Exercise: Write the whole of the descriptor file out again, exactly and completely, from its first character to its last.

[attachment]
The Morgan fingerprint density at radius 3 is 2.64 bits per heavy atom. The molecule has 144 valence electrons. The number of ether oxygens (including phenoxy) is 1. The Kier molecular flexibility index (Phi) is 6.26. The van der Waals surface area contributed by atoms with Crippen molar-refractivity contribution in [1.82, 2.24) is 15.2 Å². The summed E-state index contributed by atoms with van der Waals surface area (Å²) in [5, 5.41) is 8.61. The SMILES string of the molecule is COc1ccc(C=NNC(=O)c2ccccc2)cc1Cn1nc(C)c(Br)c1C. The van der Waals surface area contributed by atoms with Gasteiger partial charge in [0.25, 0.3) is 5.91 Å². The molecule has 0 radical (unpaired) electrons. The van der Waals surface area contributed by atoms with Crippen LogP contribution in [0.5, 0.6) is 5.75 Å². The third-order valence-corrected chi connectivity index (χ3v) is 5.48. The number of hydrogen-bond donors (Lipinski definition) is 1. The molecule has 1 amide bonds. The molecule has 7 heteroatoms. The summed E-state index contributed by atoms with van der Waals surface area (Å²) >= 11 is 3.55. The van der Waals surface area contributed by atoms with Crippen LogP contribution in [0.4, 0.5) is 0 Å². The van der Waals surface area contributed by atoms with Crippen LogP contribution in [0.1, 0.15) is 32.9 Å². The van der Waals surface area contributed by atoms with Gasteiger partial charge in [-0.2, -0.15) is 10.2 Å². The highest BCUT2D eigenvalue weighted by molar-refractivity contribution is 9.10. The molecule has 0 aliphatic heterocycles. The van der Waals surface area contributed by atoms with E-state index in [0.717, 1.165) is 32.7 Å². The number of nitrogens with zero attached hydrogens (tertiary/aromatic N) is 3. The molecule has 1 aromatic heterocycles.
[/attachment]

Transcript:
The Morgan fingerprint density at radius 3 is 2.64 bits per heavy atom. The molecule has 144 valence electrons. The number of ether oxygens (including phenoxy) is 1. The Kier molecular flexibility index (Phi) is 6.26. The van der Waals surface area contributed by atoms with Crippen molar-refractivity contribution in [1.82, 2.24) is 15.2 Å². The summed E-state index contributed by atoms with van der Waals surface area (Å²) in [5, 5.41) is 8.61. The SMILES string of the molecule is COc1ccc(C=NNC(=O)c2ccccc2)cc1Cn1nc(C)c(Br)c1C. The van der Waals surface area contributed by atoms with Gasteiger partial charge in [0.25, 0.3) is 5.91 Å². The molecule has 0 radical (unpaired) electrons. The van der Waals surface area contributed by atoms with Crippen LogP contribution in [0.5, 0.6) is 5.75 Å². The third-order valence-corrected chi connectivity index (χ3v) is 5.48. The number of hydrogen-bond donors (Lipinski definition) is 1. The molecule has 1 amide bonds. The molecule has 7 heteroatoms. The summed E-state index contributed by atoms with van der Waals surface area (Å²) >= 11 is 3.55. The van der Waals surface area contributed by atoms with Crippen LogP contribution in [0.4, 0.5) is 0 Å². The van der Waals surface area contributed by atoms with Crippen LogP contribution in [0.1, 0.15) is 32.9 Å². The van der Waals surface area contributed by atoms with Gasteiger partial charge in [-0.2, -0.15) is 10.2 Å². The highest BCUT2D eigenvalue weighted by molar-refractivity contribution is 9.10. The molecule has 0 aliphatic heterocycles. The van der Waals surface area contributed by atoms with E-state index in [0.717, 1.165) is 32.7 Å². The number of nitrogens with zero attached hydrogens (tertiary/aromatic N) is 3. The molecule has 1 aromatic heterocycles.